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a comparison between Lucretius and Virgil. Sometimes to a miscellaneous epistle is appended a postscript on the Odes of Horace, and their relative beauties-or a political missive is interspersed with comments on Juvenal and his translators. Criticism was a game at which he liked to give and take, whether in table-talk or familiar correspondence; a brisk opponent at the game won his heart at once by taxing his head. Rogers, the poet, has been here," he writes to Fitzpatrick, in 1803; "I like him very well, but he is too complaisant (a fault of the right side) to have so much critical conversation with him as I like. I do not know how it is, but criticism is always my rage at this [winter] time of the year." Upon literature in any of its sections, classical or current, from Herodotus to Cowper, from Homer's Iliad to Currie's Burns, he was always ready to express and glad to elicit an opinion. Freely he outpours his own preferences and indifferences. "Dryden wants a certain degree of easy playfulness that belongs to Ariosto, Parnell is too grave, and Prior does not seem to me to have the knack (perhaps only because he did not try it) of mixing familiar and serious, though he does very well in each respectively." "I will read Griselda;' I do not remember it in Boccace, but it will be nearly a single instance if any of his stories are mended by the imitator. Minutolo,' which is one of La Fontaine's best tales, is very inferior to Boccace, and Dryden, with all his grand and beautiful versification in Sigismunda,' hardly comes up to the original." Pope's "early works are his best by far in my judgment, as well as yours. A detractor (as I have been very falsely accused of being) might say that having little genius he soon got au bout de son Latin, but there are other reasons. The chief of which appears to me to be that latterly (except in the case of Homer, and that is an exception also to our remark), he chose subjects not only less adapted to poetry in general, but to his particular genius also, for with all his ostentation upon these matters, such as 'from words to things,' &c., I think he is as miserable a moralist and as faulty a reasoner as ever existed, and that all the merit of his satires consists in his poetry and his wit, of both which he had a good share. Add to this, that most of his early works, and among them his best, are translations and imitations. . . . . The Rape of the Lock,' beautiful as it is, consists very much of parodies which are certainly not of the highest order of the productions of genius, and all these seem to have been the species of poetry most adapted to his talents."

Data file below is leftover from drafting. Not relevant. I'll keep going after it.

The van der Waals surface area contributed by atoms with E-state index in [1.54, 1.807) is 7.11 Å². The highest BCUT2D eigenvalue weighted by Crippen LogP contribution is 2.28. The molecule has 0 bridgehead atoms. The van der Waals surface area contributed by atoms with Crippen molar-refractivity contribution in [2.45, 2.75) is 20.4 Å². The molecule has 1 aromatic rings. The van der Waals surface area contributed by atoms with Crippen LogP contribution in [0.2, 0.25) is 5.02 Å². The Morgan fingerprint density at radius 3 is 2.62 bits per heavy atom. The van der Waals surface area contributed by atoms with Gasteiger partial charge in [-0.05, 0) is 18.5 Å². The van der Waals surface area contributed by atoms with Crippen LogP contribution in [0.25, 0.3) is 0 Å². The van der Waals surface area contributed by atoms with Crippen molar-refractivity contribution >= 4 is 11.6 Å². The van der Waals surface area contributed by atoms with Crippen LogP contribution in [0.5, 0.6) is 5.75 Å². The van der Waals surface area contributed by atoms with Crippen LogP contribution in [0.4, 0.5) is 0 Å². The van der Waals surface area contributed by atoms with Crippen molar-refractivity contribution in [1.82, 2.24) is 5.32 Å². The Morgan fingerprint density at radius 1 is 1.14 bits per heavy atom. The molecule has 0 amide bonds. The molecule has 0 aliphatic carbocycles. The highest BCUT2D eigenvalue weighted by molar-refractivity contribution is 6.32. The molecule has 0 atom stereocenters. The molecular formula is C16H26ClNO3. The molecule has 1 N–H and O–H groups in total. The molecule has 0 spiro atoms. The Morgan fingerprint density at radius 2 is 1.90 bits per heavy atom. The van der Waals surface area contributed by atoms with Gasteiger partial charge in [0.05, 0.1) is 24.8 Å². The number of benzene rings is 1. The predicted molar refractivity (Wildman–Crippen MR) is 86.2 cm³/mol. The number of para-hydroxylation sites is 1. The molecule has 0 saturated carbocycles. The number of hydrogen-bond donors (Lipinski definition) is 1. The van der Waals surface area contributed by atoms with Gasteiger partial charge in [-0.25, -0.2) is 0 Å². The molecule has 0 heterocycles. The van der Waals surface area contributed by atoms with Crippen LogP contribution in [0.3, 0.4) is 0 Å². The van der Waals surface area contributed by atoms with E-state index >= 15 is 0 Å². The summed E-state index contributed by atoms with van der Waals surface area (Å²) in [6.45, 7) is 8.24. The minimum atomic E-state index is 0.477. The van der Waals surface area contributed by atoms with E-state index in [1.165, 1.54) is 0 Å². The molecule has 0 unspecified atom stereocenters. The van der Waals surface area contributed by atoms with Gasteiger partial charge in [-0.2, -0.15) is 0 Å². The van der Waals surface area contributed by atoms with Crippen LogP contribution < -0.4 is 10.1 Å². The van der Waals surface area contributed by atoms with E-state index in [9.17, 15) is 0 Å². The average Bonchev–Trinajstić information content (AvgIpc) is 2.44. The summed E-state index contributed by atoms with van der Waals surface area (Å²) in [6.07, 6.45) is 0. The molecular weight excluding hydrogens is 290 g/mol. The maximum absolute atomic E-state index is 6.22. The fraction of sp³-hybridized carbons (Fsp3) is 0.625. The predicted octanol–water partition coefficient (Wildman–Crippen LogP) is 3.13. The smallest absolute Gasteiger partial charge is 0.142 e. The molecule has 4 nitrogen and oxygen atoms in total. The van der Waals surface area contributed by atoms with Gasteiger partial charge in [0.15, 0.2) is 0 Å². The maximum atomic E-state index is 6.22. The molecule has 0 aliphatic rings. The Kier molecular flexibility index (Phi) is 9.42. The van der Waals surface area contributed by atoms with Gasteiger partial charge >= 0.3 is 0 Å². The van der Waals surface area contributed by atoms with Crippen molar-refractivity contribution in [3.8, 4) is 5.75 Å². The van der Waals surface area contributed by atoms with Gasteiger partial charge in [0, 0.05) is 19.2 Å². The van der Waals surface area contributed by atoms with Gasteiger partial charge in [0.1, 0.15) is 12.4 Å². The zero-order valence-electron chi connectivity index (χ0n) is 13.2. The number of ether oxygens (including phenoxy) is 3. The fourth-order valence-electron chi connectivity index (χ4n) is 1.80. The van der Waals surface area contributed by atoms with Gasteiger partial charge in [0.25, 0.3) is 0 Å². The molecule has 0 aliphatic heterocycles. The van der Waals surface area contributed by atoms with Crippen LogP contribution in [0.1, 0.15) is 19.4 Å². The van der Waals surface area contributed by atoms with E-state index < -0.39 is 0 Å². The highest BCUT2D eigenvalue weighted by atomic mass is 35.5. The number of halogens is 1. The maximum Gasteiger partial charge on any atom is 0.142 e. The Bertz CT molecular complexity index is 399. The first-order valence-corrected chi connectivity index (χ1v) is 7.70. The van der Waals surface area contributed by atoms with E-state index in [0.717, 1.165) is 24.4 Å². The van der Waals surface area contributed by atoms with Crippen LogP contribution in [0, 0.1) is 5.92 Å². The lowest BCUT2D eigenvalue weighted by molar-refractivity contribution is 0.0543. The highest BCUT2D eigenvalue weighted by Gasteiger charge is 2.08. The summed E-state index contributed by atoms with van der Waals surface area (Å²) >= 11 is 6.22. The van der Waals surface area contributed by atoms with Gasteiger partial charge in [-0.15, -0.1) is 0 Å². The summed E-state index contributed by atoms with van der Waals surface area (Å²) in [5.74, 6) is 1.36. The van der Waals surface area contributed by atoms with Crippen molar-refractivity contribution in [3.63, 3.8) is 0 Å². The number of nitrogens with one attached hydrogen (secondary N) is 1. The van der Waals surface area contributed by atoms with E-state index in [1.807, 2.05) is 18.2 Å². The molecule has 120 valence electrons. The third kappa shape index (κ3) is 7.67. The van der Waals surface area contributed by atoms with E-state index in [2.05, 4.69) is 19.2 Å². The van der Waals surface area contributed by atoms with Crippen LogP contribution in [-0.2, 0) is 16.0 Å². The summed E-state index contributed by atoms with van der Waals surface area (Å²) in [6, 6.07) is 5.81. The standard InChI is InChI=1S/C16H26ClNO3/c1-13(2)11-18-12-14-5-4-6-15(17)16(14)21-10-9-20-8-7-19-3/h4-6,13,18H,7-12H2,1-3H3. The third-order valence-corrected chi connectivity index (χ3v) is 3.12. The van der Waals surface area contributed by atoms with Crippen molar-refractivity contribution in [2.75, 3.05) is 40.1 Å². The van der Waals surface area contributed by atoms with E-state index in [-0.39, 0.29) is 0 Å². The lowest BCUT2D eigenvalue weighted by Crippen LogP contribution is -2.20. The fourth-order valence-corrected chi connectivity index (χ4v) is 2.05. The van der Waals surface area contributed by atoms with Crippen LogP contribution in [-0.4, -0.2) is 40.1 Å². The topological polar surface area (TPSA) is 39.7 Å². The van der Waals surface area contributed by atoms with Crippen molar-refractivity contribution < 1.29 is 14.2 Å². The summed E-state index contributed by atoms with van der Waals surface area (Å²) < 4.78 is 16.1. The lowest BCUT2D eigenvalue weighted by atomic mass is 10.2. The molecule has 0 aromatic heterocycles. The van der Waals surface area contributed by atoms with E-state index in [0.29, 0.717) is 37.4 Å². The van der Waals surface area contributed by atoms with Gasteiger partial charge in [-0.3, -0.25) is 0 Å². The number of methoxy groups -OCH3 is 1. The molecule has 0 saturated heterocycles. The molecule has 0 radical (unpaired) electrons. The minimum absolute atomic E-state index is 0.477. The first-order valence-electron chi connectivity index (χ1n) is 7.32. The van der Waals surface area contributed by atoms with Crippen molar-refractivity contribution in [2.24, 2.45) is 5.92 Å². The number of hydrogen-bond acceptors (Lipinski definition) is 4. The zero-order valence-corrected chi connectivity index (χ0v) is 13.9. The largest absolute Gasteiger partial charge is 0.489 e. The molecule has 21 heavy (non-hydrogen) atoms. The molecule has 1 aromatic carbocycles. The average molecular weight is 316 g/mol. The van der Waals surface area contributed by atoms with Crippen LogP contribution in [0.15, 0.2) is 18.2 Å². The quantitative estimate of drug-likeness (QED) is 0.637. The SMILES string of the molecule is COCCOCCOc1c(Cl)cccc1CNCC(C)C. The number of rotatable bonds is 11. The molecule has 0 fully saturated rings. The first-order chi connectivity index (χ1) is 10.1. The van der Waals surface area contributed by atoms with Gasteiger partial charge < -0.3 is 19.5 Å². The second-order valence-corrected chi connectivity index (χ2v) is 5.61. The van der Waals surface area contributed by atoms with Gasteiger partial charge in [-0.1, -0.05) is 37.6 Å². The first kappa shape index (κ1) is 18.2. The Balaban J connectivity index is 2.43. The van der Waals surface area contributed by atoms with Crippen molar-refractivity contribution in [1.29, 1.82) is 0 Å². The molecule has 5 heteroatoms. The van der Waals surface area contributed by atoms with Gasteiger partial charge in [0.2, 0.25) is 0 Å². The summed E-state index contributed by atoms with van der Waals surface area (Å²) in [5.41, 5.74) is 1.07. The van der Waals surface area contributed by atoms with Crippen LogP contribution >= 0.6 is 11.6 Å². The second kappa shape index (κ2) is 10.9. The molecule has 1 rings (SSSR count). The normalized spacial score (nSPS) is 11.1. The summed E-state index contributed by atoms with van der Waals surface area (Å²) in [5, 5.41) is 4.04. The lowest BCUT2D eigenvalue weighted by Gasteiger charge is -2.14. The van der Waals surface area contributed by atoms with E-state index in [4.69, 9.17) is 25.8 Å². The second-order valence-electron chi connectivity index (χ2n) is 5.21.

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But here we must stay our hand. Agree we or not with the letterwriter's critical appreciations of Pope and Cowper, of Spenser and Milton, of the Orlando, or the Jerusalem, or the Divine Comedy, or of